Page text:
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Jun 5, 2010 09:38 PM

Carbon steel wok from Sur La Table - should I replace it?

I have this 14" dia. wok from Sur La Table that I received as a gift.

The first problem is that it's very heavy; second, it's starting to show rust patches on the inside. I followed the instructions on prepping it, but it never achieved the patina that I've read about. Food sticks, and it's hard to manuever. So my question is, should I just get rid of it and get a lighter, more basic wok, or is it worth keeping and re-prepping? I'm wondering if anyone out there owns this same wok and likes using it?

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  1. Sogi. I own a carbon steel wok and I love mine. What do you mean by getting a more basic wok. A carbon steel wok is as basic as it goes.

    1. I've had carbon steel woks for years, actually, just two, but they last forever, and as Chem says, they're as basic as it goes. Just keep using it and you'll develop the seasoning. When washing my wok, I scrub it with a special bamboo brush and hot water only, NO SOAP, but you can use a green non-metal scrubbie. One tip: after you wash it, put it back on the burner, let it dry over the flame and wipe the interior with a little peanut or whatever oil you use to stir fry with. That'll end the rust patch issue and sanitize it as well.

      The food is sticking possibly for a few reasons, no seasoning, (patina) you're putting cold food into the wok, which will cause sticking, or your wok is not hot enough before adding the cold oil and commencing the stir fry.

      If you think the carbon steel is heavy, you should heft a cast iron wok! I don't take my wok off the flame when I stir fry, I just use the wok spatula to do all the work, instead of flip frying. It keeps steady heat in the wok on my not so hot gas flame and saves my wrists.
      I hope you're able to cook on gas, electric doesn't really cut it for stir frying.

      Here's some interesting reading on the wonderful concept of wok hay, from cookbook author Grace Young, excerpted from her book, "The Breath of a Wok." Maybe you'll find a few stir frying pointers in the article, and it's a nice read, anyway:

      1. Yup. Your wok is basic, but you don't say what you're cooking on. Because it is a flat bottom wok, I will assume your friend knew your kitchen, and that' you're cooking on electricity? Wok cooking goes MUCH better if you're cooking on induction or gas. The reason I mention this is that part of the weight of your wok is in the handle. I prefer woks with the short handles on both sides for several reasons. If you cook in a wok ring (but why would you need one with a flat bottom wok?) it makes it easier to tilt the wok at a steep angle so you can push food you want to keep warm while cook other stuff in the same pan up the side and away from the heat. The handle can also make the wok more tippable on that side. But this is all personal preference.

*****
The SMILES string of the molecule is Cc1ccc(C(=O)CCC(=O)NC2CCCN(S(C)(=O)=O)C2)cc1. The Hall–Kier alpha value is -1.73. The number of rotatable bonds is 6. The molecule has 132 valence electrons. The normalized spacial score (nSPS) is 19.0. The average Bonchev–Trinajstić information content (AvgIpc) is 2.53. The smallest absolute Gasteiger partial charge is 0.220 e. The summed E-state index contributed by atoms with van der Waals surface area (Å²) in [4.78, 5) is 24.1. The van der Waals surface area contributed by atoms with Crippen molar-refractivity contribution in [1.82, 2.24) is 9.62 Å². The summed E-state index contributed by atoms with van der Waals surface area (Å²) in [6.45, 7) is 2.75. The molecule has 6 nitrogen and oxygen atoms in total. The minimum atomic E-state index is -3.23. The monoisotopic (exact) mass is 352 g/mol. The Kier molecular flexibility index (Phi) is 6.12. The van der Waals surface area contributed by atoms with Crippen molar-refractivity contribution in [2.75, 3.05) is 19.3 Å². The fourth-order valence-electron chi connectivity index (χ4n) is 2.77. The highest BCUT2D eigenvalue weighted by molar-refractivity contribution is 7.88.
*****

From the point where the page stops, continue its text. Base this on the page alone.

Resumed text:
As for the rust spots, you're not drying your wok properly OR you live in a humid climate. In either case, coating it with a very thin layer of peanut oil applied and spread with a paper towel before storing it should take care of any further rusting. ALWAYS clean a wok immediately after using, even if you've steamed things in it by boiling water in the wok and using bamboo steamer baskets. Scrub it out with one of those bamboo wok cleaners, rinse well, dry well (you can dry by heating it too), then coat with the thin but even film of peanut oil. Next time you use the wok, heat well before cooking. The thin layer of oil will "cook in" and help build that wonderful non-stick finish that well seasoned carbon steel woks are so famous for. Good luck!

        1. I like to explain why a carbon steel wok (or a cast iron) is considered the best. Once a carbon steel wok is seasoned, it is fairly stick-less and it can take on a very high temperature. A stainless steel or a bare aluminum wok will never be stick-less and a Telfon wok can never take on high heat.

          Here are two seasoning videos. I used a seasoning method much closer to the second video, but I know both methods work:

          As for the rust, bushwickgirl and Caroline have given great explanation.

          Here is a video which demonstrates that a seasoned carbon wok can both tolerate high heat and remain fairly nonstick, which allows you to do proper stir-fry. He was doing an egg fried rice and you can see neither the egg nor the rice stick to the wok. It takes time to get there, but once you get there, you will realize how inferior a Telfon wok is.

          3 Replies
          1. re: Chemicalkinetics

            Nice videos! The nonstick quality of the last one with the egg is impressive.

            I've had my carbon steel wok about 20 years now, and because I go through periods where I don't use it at all for perhaps 6 months or more, I've come to avoid the advice I've seen to oil the wok before putting it away. Rather than let a layer of fresh oil get rancid or gummy, it works for me simply to clean up the wok and then put it over heat in order to evaporate ALL water from the surface. Then I hang it up.

            Luckily, our humidity is not so bad, so only once did I have to clear away some rust and start the seasoning anew.

            1. re: Bada Bing

              For your long term storage/non-use try a thin coat of food grade mineral oil. Less clean up time when you want to use it and no rust and won't get rancid.

              1. re: SanityRemoved

                Good idea! I already have mineral oil around for my wood counter, but didn't think of it for this application.